Wood burning a toxic air pollutant

BRON SALT LAKE CITY – Finding ways to combat bad air are a hot topic across the Salt Lake Valley, and experts warn of one source from inside the home.

Residents are making effort to carpool and politicians are pushing for stricter regulations, but something they are doing inside could be causing more damage.

“Wood burning is a bigger issue than any of us have known, here in Utah specifically,” said Erin Mendenhall, Breathe Utah. “Wood burning is accounting for as much direct PM2.5 as our cars and trucks are.”

According to Mendenhall, Environmental Protection Agency numbers show that burning a wood fireplace for one hour emits 3,000 to 90,000 times more pollution than burning a natural gas furnace for that same amount of time.

“We think of it as this nice snowy night lets put a fire on for the ambiance of it. We need to start thinking twice about that kind of decision we make, it is a huge impact on our air shed,” Mendenhall said.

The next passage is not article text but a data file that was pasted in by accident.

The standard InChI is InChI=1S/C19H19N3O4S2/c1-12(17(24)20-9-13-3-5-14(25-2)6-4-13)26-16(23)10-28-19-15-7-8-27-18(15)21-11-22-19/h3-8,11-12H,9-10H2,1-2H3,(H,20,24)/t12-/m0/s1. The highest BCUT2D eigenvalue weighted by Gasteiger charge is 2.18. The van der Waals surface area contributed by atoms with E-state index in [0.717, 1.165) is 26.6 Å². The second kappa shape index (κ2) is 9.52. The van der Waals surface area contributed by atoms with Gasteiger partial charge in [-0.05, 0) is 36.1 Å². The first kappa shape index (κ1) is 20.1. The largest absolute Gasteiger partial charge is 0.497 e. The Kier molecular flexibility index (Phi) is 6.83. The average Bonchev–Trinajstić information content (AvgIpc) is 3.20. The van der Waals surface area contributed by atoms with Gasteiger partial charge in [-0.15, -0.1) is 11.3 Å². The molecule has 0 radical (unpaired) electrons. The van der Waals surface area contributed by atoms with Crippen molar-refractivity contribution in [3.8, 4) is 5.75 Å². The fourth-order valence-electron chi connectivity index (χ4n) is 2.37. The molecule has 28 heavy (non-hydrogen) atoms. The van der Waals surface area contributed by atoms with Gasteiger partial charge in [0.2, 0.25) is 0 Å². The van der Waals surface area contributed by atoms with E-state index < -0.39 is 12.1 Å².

Dr. Brian Moench with the Utah Physicians for a Healthy Environment says that wood smoke and industrial admissions are the most toxic types of air pollution, which can have an impact on our health.

“People should understand that when they are burning wood in their own home, they are not only creating a toxic environment for their own family, but because those particles are exceedingly small, they seep seamlessly into neighbors’ homes and affect the health of your neighbors as well,” Moench said.

The Clean Air, No Excuses public rally is being held on January 25 at the Utah State Capitol calling on legislators to act on air pollution issues. The state legislative session begins the next week.